Belief. Power. Peace. Three words that I took from the story of the woman who came to Jesus, who touched His cloak that He might heal her from her ailment. I was reminded of her story about six months into my crisis. She came to the Christ, my Savior and hers, as perhaps, her last resort. A sermon podcast I had heard noted that she had likely been to all the doctors and no one could give her help or a diagnosis. Ahhh. Sounded familiar to me. She had no real answers. But this woman, tired and worn, believed. And His power healed her. He told her to go in peace. I clung to each of the phases of her story as mine continued to unfold, or not unfold, rather. Answers were few and far between for me, too. But I believed. I knew He was all-powerful. And no matter what happened, His peace was with me.
Impatient. Oh there were and still are times of impatience. The tests taken. One after another, my doctors would try this and then that. Nothing happened. The waiting was painful. The worrying was exhausting. It only made things worse. There was only one answer to my impatience and that was His longsuffering. The knowledge that I had in my head of God’s merciful patience with His people had to sink deep within my heart and soul. He can and would take all the time He needed to heal me, and it would all be because of His love and goodness. In all these years of loving Him, I was beginning to know Him and His persistence towards me like never before.
And thus came my life verse for this season of my existence; that is, Galatians 2:20. “I have been crucified with Christ; it is no longer I who live.” There are so many parts of who I am that need to be crucified. Like, literally taken to the Cross and made dead in me . To be gone. Finished. Never to come back again. Like my prideful self-dependence, for one. This alone is enough reason to go through anything the Lord sees fit to arrange in my body, in my life. And like doubt. Lord, help my unbelief! I’ve been tossed to and fro by the wind and the waves for way too long. It is time. And let’s not forget defeat. I am so weary of being defeated. I desire to know victory in certain areas of my life that I know can only be received in Christ.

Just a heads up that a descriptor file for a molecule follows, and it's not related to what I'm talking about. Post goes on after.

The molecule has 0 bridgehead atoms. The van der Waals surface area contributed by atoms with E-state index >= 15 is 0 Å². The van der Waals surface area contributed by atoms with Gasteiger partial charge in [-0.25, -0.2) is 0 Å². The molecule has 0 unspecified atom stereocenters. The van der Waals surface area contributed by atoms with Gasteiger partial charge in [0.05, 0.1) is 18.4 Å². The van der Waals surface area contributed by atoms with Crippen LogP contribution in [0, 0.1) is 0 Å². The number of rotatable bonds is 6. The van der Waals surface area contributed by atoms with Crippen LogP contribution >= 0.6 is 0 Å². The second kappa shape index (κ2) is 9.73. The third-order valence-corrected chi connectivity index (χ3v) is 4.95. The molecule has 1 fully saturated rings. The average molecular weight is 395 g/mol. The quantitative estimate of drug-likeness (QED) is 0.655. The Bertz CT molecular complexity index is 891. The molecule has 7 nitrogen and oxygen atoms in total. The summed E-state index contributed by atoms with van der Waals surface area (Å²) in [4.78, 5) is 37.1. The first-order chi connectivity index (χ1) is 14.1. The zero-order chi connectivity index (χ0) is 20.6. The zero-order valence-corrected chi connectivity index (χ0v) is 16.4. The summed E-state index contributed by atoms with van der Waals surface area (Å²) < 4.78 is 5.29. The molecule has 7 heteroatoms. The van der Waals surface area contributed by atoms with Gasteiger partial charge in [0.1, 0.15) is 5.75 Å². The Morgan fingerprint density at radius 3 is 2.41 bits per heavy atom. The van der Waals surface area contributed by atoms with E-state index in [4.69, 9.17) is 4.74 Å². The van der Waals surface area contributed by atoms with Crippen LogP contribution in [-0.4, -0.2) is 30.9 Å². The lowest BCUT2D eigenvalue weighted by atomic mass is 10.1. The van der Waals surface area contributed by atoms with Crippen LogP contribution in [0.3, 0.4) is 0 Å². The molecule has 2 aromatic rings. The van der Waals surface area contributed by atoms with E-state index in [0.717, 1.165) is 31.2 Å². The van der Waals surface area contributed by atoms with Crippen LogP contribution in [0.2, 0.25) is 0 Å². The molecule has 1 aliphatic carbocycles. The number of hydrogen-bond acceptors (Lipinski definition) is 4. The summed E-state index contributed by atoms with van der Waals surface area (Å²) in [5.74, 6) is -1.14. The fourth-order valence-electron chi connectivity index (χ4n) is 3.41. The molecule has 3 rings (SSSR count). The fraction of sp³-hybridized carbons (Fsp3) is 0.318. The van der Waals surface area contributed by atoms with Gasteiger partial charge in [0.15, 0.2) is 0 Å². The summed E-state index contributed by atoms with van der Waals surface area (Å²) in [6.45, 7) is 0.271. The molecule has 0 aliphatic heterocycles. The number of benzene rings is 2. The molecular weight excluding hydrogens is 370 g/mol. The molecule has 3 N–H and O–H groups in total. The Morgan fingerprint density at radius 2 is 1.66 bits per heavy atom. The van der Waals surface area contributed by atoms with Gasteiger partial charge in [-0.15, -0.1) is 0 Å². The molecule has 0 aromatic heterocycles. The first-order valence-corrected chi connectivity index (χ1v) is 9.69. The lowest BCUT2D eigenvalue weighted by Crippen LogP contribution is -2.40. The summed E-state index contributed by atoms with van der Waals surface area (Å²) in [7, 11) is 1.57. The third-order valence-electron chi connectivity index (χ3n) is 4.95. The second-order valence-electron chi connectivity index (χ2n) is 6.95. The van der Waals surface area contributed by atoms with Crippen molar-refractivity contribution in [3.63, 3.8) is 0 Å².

This has been and is a season that I will never, ever forget. It was made very clear to me at one point, and I took note of it in my Bible, that, “I am not going to get through this the same woman that I used to be.” In other words, the tools I had gained thus far in my tool bag were not enough to get me through this time. He was going to teach me more, grow and sanctify me more. The thorn in my flesh was indeed the method by which He would accomplish that.
This thorn was surfaced and made raw right in front of me and in front of my family. It affected absolutely e-v-e-r-y-t-h-i-n-g. And because it has affected everything, the gifts of mercy, grace, faithfulness, and healing that the Lord has brought to this thorn, have also infiltrated e-v-e-r-y-t-h-i-n-g. Nothing in our lives is the same. Physically, spiritually, emotionally, relationally and mentally we have been made different. And that has been worth it.
“And the life which I now live in the flesh I live by faith in the Son of God . . .” (The next portion of my life verse from Galatians 2:20.) It would be wonderful to say that all was perfect at this point. But it isn’t. My life in the flesh still has a remnant of this physical thorn. It is not entirely gone. Just as it was for Paul, and for any of us who have found themselves with something similar, it is meant to keep me (and us) weak in the flesh. Dependent solely on the Spirit. Full of faith despite what cannot be seen. And why?
Because He “loved me and gave Himself for me.” The verse that He has used to minister to my heart during this time of trial ends with the very reason I have a thorn in the first place . . . because He loves me and He gave Himself for me.
Here I am in 2017 looking now at the present and looking back at the past with a heart of gratitude and expectancy. There has never been a more clear certainty of what I’m called to do in response to the ups and downs of this life. I am to continue to love Him and give myself–thorn in the flesh and all–as a meager offering every day, back to Him. It is no longer me, but Christ.